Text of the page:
Senior AJ Lenartowicz read “The Things They Carried,” a book focusing on the lives of multiple soldiers in a platoon in Vietnam, with his AP English Language & Composition class last year.

“They had a certain kind of viewpoint on the war in Vietnam, but it’s important to hear that and also, it’s OK to disagree with it,” Lenartowicz said. “But there’s no problem in reading it so you’re just more educated and can make a better opinion.”

Originally, “The Things They Carried” wasn’t on the district’s approved book list, until Rinearson got it approved at the district level.

“I had difficulty getting ‘The Things They Carried approved,’” Rinearson said. “It took me three years to get the approval at the district level and the books purchased here. Not because the content in the book is so controversial or sensitive, but because the people that I needed help from at the district-level office felt like the board would not be willing to approve new books to add to our approved list.” 

Most students like Lenartowicz have their various critical opinions about the books, despite comprehending the main themes behind them.

“I have not enjoyed most of the books. I find them boring to be honest. Except for ‘The Lords of Discipline,’ which I think has been the most interesting book,” Lenartowicz said. “Some books like ‘Catcher in the Rye’ weren’t horrible, I thought, but there was nothing exciting, which I kind of look for. In ‘Lords of Discipline,’ there are definitely exciting parts.”

Some students enjoy reading of the allotted material in class, and many, like Lenartowicz, have a favorite book they have had to read for a class in high school, such as sophomore Logan Garber who took Honors English 9 last year.

“‘House on Mango Street’ was pretty good; I thought it was interesting. ‘Anthem’ was interesting and weird because Ayn Rand, her philosophy is really different,” Garber said. “We read ‘To Kill A Mockingbird’ as well and I loved it.”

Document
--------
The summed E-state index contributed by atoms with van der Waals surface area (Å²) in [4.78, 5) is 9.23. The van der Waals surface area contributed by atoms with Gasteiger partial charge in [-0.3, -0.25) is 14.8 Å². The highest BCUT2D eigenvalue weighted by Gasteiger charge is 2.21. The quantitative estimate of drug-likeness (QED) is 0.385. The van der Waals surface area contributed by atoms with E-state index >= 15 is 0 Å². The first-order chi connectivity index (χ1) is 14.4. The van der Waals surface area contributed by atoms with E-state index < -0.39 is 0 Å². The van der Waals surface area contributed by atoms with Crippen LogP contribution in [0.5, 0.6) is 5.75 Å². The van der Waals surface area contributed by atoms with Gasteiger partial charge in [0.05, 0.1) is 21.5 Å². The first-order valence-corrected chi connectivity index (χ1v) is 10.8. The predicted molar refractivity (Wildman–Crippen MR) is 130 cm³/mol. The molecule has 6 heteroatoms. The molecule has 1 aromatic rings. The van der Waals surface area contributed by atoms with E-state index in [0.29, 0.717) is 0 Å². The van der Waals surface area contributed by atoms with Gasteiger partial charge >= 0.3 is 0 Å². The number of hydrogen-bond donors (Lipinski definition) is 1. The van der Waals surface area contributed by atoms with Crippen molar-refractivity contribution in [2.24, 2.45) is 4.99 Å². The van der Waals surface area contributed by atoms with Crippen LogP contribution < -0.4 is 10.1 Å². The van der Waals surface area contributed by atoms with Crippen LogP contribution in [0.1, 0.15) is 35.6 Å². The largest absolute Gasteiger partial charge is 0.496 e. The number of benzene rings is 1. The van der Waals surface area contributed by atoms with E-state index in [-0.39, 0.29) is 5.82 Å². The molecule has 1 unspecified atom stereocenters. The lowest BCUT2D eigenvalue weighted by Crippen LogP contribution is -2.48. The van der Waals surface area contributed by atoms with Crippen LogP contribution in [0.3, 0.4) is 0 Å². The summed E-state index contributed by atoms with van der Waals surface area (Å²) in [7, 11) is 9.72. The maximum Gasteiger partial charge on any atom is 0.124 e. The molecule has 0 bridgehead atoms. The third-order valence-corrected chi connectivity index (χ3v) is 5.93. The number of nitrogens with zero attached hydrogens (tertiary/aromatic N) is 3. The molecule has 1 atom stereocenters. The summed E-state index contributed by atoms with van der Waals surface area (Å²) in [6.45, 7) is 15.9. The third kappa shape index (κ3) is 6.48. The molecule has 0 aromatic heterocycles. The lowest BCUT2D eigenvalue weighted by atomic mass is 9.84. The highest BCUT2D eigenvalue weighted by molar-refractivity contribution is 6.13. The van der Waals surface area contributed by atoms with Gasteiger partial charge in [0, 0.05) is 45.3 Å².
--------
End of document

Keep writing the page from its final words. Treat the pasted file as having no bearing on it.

However, some books may be deemed too inappropriate for a student to read by his or her parents or guardian even after it has been approved by the district and at the school level. Therefore, the BV 4600 policy is in place to let parents know that they can request an alternative reading option for their child and eventually the teacher and parent can find a comparable replacement to fit the main theme of the unit or lesson being taught in the class.

“For AP English, Language & Composition, I sent home the 4600 letter that says, ‘We will read ‘The Great Gatsby,’ ‘The Things They Carried,’ and — time permitting — ‘The Glass Castle’ in this course,” Rinearson said. “This is to let you know that every book on our approved district list has a rationale that is kept by the district, as a consumer of our education you’re welcome to read the rationale for yourself.”

Exciting or boring, controversial or tame, a quick read or a long one, reading is a fundamental part of school and one that ELA instructs students to better comprehend as well as elaborate on with composition. 

“I hope that somewhere, kind of deep in the back of their mind, [stuents] recognize the value in reading about something that they can relate to,” Rinearson said. “I hope that they can value learning about something they otherwise wouldn’t know anything about.”